I don’t often have an opportunity to speak in length with my very awesome college representative (counselor), but last week that all changed when it came time to discuss my impending graduation. He wanted to know whether or not I plan to pursue a master’s degree come 2015, something I’ve been mulling, but the inquire put more weight and reality to it.
Noting the mull, my counselor went on to inquire as to my current degree plans or, in short, what do you want to be when you grow up after Dec. 14, Royer?
Being the sky isn’t the limit type of individual still waiting on her one-way ticket to Mars, I shared some ideas when he inquired as to what I was doing right now.
“Right now?” At that very moment I was pulled off to the side of the road in the Orange Crusader as I had been on my way to take a picture of a rock, a story in itself, but I knew what he was really asking … “I’m a reporter.”
“How did you get into that?” He asked with genuine interest and I briefly explained my unusual path before voicing my frustrations over the lack of a degree stating I had earned that path. He was quick to reply that I should be proud of the road-less-traveled, after all, he’d a background in criminal justice but look where he was to be found.
What was interesting about this conversation is the reason behind my voicing frustrations over the lack of a journalism degree because, as I’ve often shared in previous columns, we have a tendency to hide our authentic selves from others so as to look better or fit in. I have called it an exchange of hats (Being one person with one group, another person with another group, etc.) but a recent study by Deloitte University calls it social covering.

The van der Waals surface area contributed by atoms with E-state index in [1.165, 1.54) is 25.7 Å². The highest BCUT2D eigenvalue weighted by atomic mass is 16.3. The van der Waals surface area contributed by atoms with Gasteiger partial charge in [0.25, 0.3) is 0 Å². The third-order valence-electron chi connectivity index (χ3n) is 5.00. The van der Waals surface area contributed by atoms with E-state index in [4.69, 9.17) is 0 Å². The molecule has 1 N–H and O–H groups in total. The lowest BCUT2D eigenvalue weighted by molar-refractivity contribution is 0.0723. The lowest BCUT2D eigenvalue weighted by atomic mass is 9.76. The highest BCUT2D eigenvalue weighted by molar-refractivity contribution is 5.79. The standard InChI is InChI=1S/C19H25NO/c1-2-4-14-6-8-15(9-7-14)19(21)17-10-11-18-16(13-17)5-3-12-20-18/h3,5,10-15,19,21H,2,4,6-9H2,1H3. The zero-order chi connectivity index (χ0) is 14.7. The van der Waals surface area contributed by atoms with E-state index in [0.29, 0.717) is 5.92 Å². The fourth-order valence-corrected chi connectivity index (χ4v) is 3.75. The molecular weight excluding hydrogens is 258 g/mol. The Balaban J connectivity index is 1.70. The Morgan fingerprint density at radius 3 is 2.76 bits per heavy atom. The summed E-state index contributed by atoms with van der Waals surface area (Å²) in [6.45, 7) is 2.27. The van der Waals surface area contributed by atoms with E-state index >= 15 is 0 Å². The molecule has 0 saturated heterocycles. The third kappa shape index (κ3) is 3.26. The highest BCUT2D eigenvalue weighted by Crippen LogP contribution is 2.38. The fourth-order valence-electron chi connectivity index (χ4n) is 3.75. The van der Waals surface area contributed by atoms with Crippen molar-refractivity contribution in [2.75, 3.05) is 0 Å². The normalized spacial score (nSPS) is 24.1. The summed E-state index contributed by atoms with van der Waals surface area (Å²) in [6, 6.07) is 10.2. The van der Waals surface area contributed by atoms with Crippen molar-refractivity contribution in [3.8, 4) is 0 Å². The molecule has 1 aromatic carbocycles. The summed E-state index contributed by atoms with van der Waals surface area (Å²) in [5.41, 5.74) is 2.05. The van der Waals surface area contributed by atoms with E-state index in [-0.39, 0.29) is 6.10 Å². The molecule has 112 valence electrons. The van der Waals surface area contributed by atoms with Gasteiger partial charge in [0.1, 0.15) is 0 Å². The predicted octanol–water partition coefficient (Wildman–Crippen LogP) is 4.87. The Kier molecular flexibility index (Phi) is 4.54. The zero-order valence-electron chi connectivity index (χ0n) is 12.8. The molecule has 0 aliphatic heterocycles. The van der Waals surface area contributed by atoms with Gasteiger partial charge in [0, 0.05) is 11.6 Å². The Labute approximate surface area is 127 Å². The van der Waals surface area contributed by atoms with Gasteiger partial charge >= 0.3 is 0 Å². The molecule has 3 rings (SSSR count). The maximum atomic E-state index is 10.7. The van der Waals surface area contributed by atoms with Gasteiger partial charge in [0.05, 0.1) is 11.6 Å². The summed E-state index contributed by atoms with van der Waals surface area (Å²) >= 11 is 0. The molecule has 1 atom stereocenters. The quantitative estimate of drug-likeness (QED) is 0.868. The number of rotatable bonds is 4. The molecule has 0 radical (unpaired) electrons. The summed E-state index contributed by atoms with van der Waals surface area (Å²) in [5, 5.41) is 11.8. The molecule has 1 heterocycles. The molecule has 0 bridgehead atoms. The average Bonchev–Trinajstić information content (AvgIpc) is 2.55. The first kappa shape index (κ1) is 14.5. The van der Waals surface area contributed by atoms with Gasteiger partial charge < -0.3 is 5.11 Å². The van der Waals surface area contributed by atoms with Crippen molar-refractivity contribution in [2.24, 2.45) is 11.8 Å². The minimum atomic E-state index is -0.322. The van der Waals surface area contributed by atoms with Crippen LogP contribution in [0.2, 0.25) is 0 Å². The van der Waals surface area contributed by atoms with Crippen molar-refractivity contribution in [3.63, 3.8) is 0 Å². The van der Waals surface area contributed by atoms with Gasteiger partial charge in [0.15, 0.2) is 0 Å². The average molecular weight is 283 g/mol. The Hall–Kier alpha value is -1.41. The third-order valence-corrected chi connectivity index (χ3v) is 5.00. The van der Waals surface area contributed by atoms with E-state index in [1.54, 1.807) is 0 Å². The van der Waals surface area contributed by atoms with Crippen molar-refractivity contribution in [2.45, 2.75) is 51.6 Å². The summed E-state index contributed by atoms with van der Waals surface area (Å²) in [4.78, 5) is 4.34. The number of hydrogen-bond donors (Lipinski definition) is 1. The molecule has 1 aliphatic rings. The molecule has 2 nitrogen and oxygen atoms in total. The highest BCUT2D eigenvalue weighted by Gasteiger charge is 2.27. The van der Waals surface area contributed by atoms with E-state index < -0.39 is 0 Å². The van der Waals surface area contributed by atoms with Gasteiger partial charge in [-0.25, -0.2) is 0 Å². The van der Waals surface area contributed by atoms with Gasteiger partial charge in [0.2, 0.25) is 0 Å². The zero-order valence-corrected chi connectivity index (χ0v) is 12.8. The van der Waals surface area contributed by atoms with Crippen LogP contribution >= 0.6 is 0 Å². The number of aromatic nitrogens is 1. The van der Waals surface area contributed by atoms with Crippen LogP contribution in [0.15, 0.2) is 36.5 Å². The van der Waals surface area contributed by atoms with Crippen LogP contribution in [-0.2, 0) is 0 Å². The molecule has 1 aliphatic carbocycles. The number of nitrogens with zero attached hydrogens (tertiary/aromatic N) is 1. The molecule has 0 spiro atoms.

In social covering we hide any of an assortment of things about ourselves according to company, and it is rampant in our professional lives, says the study. We may hide everything from our socioeconomic standing to education or lack thereof, our family obligations, even physical characteristics and health so as to blend in on the job. Examples include calling in sick at work, claiming to be ill, when in reality caring for a sick child. This is a form of hiding our parental status wherein the working parent feels they will receive less criticism from colleagues and/or the boss if they are thought to be sick as opposed to their child.
Social covering may be someone foregoing a much needed walking cane in order to blend in so as to not have assumptions made about their abilities, or downgrading, even hiding, an untraditional path. Sadly, we are losing our authenticness in the process, and worse, we lose getting to know those around us as they work to cover their authentic selves, too.
Stop and think about what we lose when the successful world leader hides their authentic story of coming from poverty or the colleague who hides the stress of raising not only three children on their own but taking care of an ailing parent. What we get in return is a homogeneity of worker bees who all look and sound the same. We lose the creativity and unique personalities because of fear to express ideas, or be one’s true self.
What we tend to forget is that the road from point A to point B is not a straight line, the proverbial picket fence is not pristine but sometimes a smoldering ruin in the Back 40. When we social cover we white-wash that misshapen path that has made us who we are; left to wonder why we feel cheated when things are far from perfect.
When we social cover we fail to tell our stories and fail to hear the stories of others.
It’s a shame.
To read more on social covering visit: www.deloitte.com
Bethany J. Royer is the mother of two munchkins and has a serious case of psychology student senior-it is. She can be reached at email@example.com